6 tips for capturing sunbursts (sunstars) in your photos” />

By Toni Toreno 

Most photographers know the golden hours of the day are the best times to take outdoor and landscape photographs. The hours around sunrise and sunset when the sun is the least direct, and produces that warm, golden hue that gives photos a lot more life compared with the intensity of mid-day light. Although I do love the golden hour, I’m often encountering amazing scenery during the sunniest parts of the day, when the lighting might not be the most optimal. In order to get the best shot possible in these conditions, I will often try and use the sun to my advantage, actually shooting directly at it in order to create epic sunbursts.

I’ll admit, shooting directly at the sun isn’t considered the best idea in the world (they even tell you NEVER to do it in the manual), but if you set your camera to the right settings and use some simple tricks, you can get the desired sunburst effect without damaging your camera sensor. Here’s a few tips for how to capture those incredible sunstars in your photos:

1. Use Lens Filters 

Personally I keep a UV filter on all my lenses, all the time. Since I’m usually shooting outside and in pretty extreme weather, it’s easier (and cheaper) for me to replace a UV filter if of it gets scratched or cracked (which happens more often than I would like to admit) then a full lens. In addition, it gives me protection on my lenses, and thus my camera sensor, when I shoot during the peak hours of the day.

I will sometimes add a polarizing filter as well when shooting directly at the sun to limit the sun’s rays. Just like with polarized sunglasses it will deepen the colors and filter the sun from sensor damage.

It should also be noted to always be conscientious of your eyes when shooting at the sun as well. Try not to look through the view finder too long, and never look directly at the sun without quality eye protection.

Sunburst over the mountains
Photo by Toni Toreno

2. Shoot at Low ISO

So if you’re outside shooting in the middle of the day you’re probably not going to be set on a high ISO to begin with, but when it comes to shooting directly at the sun you want to make sure to keep it as low as possible. Keeping the ISO at 50-200 is a solid range to stay in. By doing this you are limiting the sensitivity to light on the sensor, and since you are directly shooting into the earth’s light source, it’s a good idea to limit as much as possible.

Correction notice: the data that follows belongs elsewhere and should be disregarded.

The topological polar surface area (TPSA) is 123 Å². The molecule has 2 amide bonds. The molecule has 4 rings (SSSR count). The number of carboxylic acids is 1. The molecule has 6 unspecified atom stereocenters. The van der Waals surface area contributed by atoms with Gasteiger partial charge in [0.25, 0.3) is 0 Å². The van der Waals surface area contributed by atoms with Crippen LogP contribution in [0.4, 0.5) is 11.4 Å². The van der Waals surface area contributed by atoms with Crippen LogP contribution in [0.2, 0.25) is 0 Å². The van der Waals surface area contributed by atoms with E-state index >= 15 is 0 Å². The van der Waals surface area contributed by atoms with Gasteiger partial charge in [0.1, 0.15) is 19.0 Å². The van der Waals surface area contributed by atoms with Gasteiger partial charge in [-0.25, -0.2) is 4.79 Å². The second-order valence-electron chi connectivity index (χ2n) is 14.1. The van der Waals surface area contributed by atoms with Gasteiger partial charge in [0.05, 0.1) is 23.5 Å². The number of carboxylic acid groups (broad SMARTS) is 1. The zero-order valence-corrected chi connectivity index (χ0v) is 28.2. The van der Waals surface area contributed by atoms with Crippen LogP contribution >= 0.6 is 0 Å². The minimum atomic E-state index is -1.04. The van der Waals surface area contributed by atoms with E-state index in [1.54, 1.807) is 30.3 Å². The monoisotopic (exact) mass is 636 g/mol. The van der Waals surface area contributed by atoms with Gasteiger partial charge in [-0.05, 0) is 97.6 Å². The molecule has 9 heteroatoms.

5 Tips for How to to Create a Sunburst or Sunstar in a Photograph
Photo by Toni Toreno

3. Small Aperture Is Key

The aperture refers to the amount of light that is let into the image. When dealing with direct sun you want to be sure to keep this at the smallest possible. Since higher the f/stop, the smaller the aperture it’s best to stay around f/16-f/32, or the highest f/stop your lens will allow. This will give the image limited amount of light coming through and highlight the sun’s rays.

*Note that if you shoot with a low f/stop (f/1.2 – f/5.6) and a high ISO (500+) you will undoubtable fry your sensor, so be sure to always double check both before pointing the camera to the sun.

Photo by Toni Toreno
Photo by Toni Toreno

4. Clear Skies Enables Direct Sunlight

Clouds are the best for filtering subjects if you do portraiture, BUT when you are looking to capture the sun’s epic rays, it can filter that as well and leave you with just a white circle. However, clouds can help to create a more enticing image. So if you don’t have clear skies, just be sure that the sun is fully out from behind any clouds to get the best burst effects.

Photo of Sunburst over a Mountain
Photo by Toni Toreno

5. Shoot “Through” Objects

If you want to define the sunburst even more you can control the amount of light from the sun to the image by shooting through something, like a tree. This limits the rays and creates a boundary for the sun to “burst” through.

When it comes to sunsets it also works to shoot as the sun is coming down over the horizon, creating a “half burst” effect. Whatever the sun is going behind creates that same boundary for the rays, but instead of shining through it will cast the rays over into the subject of the image.

Photo by Toni Toreno
Photo by Toni Toreno

6. A Clean Lens is Crucial

I can’t tell you how many times I’ve shot amazing sunbursts shots and forgot to clean my lens. This means that along with the rays of the sun, you also capture sun circles all over the image…based on debris or water spots amplified by the direct sun. Unless you love spending hours editing them out in Photoshop (I personally do not), always keep a microfiber cloth handy and check your lens regularly.

Photo by Toni Toreno
Photo by Toni Toreno

Hope this gives you a little guidance on how to shoot amazing pictures during the day and add a little more “sparkle” to your images while you’re at it!

Happy Shooting!

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